Stem-Cell Tourism

Stem-Cell Tourism: Adventures at the Fringes of Experimental Medicine
Regenocyte presented an enticing alternative. Its glossy brochures and the effusive patient testimonials on its Web site offered hope that stem-cell therapy could not only keep her condition from getting worse but return her to her old self. If regenerative stem cells could help others, Velline reasoned, why couldn't they help her too? As far as she was concerned, waiting years for the government to put its official seal of approval on the procedure wasn't an option. She was dying.
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5 Responses:

  1. pavel_lishin says:

    My friend's girlfriend's father - I know it sounds stupid, shut up, that is the relationship - had a clinic in Puerto Rico that just got shut down. Apparently all of his clients are appalled, as his work really helped them out quite a bit.

    But of course I get all of that from the aforementioned friend, so it's not really objective news.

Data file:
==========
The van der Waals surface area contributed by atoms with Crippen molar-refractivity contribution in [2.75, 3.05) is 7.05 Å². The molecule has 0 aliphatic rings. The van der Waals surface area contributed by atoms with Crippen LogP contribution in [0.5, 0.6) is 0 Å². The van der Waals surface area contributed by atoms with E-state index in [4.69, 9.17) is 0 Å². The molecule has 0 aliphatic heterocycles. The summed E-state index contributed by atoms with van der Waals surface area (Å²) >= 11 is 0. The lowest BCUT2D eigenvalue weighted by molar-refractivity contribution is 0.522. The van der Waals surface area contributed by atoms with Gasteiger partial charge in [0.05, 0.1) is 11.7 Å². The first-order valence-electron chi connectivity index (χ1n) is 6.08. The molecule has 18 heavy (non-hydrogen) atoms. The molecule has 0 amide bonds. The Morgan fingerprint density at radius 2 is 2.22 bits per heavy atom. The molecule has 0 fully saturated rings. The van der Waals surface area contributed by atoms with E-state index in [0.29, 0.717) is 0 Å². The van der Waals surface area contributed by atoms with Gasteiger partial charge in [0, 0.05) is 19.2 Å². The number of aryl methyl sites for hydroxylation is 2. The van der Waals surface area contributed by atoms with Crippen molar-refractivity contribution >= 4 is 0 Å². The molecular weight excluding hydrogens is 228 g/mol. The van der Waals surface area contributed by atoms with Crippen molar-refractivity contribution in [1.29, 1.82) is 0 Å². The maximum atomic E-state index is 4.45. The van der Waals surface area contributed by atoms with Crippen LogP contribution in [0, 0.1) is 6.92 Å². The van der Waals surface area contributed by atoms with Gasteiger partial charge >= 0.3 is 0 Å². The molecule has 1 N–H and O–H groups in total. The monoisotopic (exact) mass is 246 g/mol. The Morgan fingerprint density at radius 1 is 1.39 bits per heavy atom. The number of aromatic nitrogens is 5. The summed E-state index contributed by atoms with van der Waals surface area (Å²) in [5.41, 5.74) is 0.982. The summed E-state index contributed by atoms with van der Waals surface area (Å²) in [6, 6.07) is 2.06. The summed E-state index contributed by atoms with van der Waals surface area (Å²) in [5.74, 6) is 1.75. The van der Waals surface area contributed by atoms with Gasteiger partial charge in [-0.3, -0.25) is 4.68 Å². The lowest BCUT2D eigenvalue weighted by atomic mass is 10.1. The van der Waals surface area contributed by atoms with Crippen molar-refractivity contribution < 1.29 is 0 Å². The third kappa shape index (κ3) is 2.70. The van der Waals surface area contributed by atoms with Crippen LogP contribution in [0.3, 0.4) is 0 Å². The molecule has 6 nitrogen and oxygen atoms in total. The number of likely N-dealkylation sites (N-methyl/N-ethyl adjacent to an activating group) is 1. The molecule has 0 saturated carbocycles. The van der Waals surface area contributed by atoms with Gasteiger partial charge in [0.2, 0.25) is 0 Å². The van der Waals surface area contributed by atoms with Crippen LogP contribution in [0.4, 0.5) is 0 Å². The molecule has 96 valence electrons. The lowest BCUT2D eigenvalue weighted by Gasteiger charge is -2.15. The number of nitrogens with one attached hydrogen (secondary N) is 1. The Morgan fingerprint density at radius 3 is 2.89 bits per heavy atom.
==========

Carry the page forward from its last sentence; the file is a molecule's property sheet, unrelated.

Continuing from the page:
2. leolo says:

    I just finished rereading Schismatrix Plus. And now this :-)

  3. sclatter says:

    Awesome. "We see these great results! But we didn't have a control group. And there was no blinding." Ugh. I mean, adult stem cells just aren't as plastic as embryonic stem cells. There's no reason to assume that a bone marrow stem cell can make heart or lung. :-/

    Put me with the guy who thinks these poor patients are being taken advantage of.

  4. elusis says:

    The guy who deliberately infected himself with hookworms to cure his allergies, then made a business out of selling them to others, has had to flee to the tropics. I felt rather bad for him. At least, unlike these stem cell guys, he's got some skin in the game.

    (And honestly, if a stem cell implantation in a 3rd world country could cure my vertigo? I'd look into it.)

    • brigid says:

      there are actually a couple of really respected doctors in Boston running hookworm trials right now